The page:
Ideas for Easy Ways to Refinish Wood Stairs

Chris Deziel

Refinishing stairs is a project that can take days, and you can't use the stairs while it's in progress, so it's good to take advantage of any shortcuts you can find. Professionals often have to refinish stairs as part of a larger floor refinishing job, and some of the tools they use can make the job easier.

Stairs are easier to refinish if you keep sanding to a minimum.

You also can save time by finishing with oil, which is much easier than polyurethane to touch up.

Strip the Finish, Don't Sand It Off

Even though stairs treads form a flat surface like a floor, it's a mistake to try to sand them with floor sanding equipment, or even a belt sander. It's too easy to lose control of these machines and end up with damaged wood. A faster and easier alternative is to strip the stairs with an infrared paint stripper. This tool generates enough infrared heat to loosen the bond of the finish to the wood, but not enough to damage the wood itself. It makes the finish loose enough to scrape off without generating noxious and dangerous fumes.

Scrape With a Pull Scraper

When they need to remove finish from corners or under cabinets, floor refinishers often scrape it off with a pull scraper, and one of these tools is ideal for stripping stair treads and risers. You need one with a blade that is 3 to 4 inches wide, and you should keep a belt sander with a 120-grit sanding belt handy so you can keep the blade sharp by grinding it on the sandpaper. When its blade is sharp, the scraper easily pulls off finish, even without the stripper. It also gets into corners and other tight places. Always scrape with the grain of the wood -- never across it.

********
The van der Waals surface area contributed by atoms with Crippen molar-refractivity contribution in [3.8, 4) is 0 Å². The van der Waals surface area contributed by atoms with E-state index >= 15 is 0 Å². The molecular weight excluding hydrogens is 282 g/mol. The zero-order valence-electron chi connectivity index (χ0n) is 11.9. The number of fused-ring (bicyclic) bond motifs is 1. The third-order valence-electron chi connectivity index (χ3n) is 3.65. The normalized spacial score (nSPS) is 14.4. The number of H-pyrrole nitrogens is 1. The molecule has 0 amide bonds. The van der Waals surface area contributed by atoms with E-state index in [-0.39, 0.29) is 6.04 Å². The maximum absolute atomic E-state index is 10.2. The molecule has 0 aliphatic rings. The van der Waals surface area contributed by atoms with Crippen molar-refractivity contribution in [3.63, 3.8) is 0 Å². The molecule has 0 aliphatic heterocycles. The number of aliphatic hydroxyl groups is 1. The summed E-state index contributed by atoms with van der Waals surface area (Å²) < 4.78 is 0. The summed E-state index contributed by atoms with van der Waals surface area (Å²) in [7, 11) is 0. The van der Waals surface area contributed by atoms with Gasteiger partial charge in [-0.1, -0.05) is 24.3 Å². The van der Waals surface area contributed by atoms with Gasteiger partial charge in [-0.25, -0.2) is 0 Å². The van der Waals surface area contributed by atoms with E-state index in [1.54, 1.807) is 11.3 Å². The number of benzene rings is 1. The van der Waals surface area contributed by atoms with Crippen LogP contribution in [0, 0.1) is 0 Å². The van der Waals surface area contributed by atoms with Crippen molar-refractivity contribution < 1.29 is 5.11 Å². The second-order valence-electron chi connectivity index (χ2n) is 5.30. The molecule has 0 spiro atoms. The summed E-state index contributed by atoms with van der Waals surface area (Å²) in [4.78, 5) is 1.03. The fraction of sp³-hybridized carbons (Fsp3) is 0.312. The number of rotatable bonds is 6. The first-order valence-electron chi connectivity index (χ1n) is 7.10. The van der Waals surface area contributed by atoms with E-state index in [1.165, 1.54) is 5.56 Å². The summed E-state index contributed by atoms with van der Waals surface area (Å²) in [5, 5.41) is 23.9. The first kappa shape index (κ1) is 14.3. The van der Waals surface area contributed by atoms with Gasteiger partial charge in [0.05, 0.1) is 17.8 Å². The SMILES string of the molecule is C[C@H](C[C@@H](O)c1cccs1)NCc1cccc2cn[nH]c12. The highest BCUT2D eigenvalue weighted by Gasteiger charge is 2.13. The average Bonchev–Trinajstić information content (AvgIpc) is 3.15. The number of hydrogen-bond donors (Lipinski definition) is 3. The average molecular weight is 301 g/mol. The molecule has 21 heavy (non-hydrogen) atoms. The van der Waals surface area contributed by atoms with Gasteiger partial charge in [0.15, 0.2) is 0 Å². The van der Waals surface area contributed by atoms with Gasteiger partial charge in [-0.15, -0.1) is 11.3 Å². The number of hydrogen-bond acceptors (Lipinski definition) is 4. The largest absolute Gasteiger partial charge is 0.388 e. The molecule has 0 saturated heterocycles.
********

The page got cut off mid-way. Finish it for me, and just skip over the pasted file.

Wash With a Solvent, Then Sand

After you've finished stripping finish off any wood, there inevitably is some residue left behind to gum up the sandpaper. You can get rid of that residue by washing the stairs down with a strong solvent, such as lacquer thinner. It cleans the wood and pulls the old stain out of the grain without raising the grain. After this treatment, you should only have to make two passes with a palm sander, using 100- and 120-grit sandpaper, to get the stairs ready for finishing.

Finish With Oil

Finish wears off stair treads even faster than it wears off floors, and after a few years, there's usually a significant difference between the middles of the treads and the edges. If you finish the treads with polyurethane, you have to strip the treads again if you want to renew them. An alternative that's easier, both at the time of refinishing and several years down the road, is to apply several coats of wiping oil. It penetrates and protects the wood from inside, and when it does wear, you simply freshen it up by wiping on another coat.